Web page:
I am an environmental and development economist in the economics department at the University of New Hampshire. My research: (1) builds and analyzes spatial bioeconomic models in both developed- and developing-economy settings and (2) informs policy amid spatial processes and externalities. I estimate the consequences of neglecting spatial, ecological, or behavioral components when determining welfare impacts from an invasive species or infectious disease using optimization, modeling, and simulation methods in QGIS, R, GAMS, and Matlab. I have presented my research in several settings including the ASSA and WCERE conferences. Ongoing agricultural policy research includes experience performing field research in developing economies.
Prior to my current appointment as an Assistant Professor of Economics at UNH, I worked as an Economic Research Assistant at the FDIC and served as an interim Instructor of Economics at Baker University. I hold a Ph.D. in economics from the University of Wyoming, a M.A. in applied economics from Western Kentucky University, and a B.S. in business from Baker University. My teaching experience extends to all levels of undergraduates and graduates, and my interests include - but are not limited to: microeconomics, environmental and natural resource economics, development economics, and game theory.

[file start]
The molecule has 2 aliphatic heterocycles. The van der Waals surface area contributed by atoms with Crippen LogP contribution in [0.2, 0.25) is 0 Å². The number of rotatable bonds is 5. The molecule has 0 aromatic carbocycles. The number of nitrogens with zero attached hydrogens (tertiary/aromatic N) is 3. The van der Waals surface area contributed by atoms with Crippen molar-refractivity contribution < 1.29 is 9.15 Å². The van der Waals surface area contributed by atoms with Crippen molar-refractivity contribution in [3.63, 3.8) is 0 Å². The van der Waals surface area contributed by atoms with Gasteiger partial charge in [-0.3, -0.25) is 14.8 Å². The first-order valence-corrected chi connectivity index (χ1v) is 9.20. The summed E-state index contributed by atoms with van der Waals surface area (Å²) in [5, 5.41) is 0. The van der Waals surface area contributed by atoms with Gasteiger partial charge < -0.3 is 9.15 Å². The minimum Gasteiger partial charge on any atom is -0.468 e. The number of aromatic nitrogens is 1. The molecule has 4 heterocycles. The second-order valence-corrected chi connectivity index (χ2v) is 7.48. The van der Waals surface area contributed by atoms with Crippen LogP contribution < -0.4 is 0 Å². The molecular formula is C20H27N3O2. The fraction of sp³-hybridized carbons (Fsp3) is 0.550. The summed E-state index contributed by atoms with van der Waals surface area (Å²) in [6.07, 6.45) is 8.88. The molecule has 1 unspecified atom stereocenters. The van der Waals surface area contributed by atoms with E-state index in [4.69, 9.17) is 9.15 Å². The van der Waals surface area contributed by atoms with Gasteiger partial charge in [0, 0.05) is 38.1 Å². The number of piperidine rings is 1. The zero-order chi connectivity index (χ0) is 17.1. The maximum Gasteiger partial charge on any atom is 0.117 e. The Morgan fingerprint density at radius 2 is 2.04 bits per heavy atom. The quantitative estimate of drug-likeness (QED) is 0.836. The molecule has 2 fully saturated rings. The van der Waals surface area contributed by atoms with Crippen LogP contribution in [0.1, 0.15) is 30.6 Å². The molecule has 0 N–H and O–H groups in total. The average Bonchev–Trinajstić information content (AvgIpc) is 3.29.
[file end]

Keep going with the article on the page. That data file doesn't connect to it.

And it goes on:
In my free time, I like to run (jog might actually be more accurate), rock climb, travel, and volunteer. I recently visited Sweden, Norway, and Denmark, where I enjoyed hiking, chatting with fellow economists, and eating maybe a few too many danishes. Last but certainly not least, I love watching (or listening) to Cardinal baseball and Blues hockey. Go Cards and Long Live the Note!
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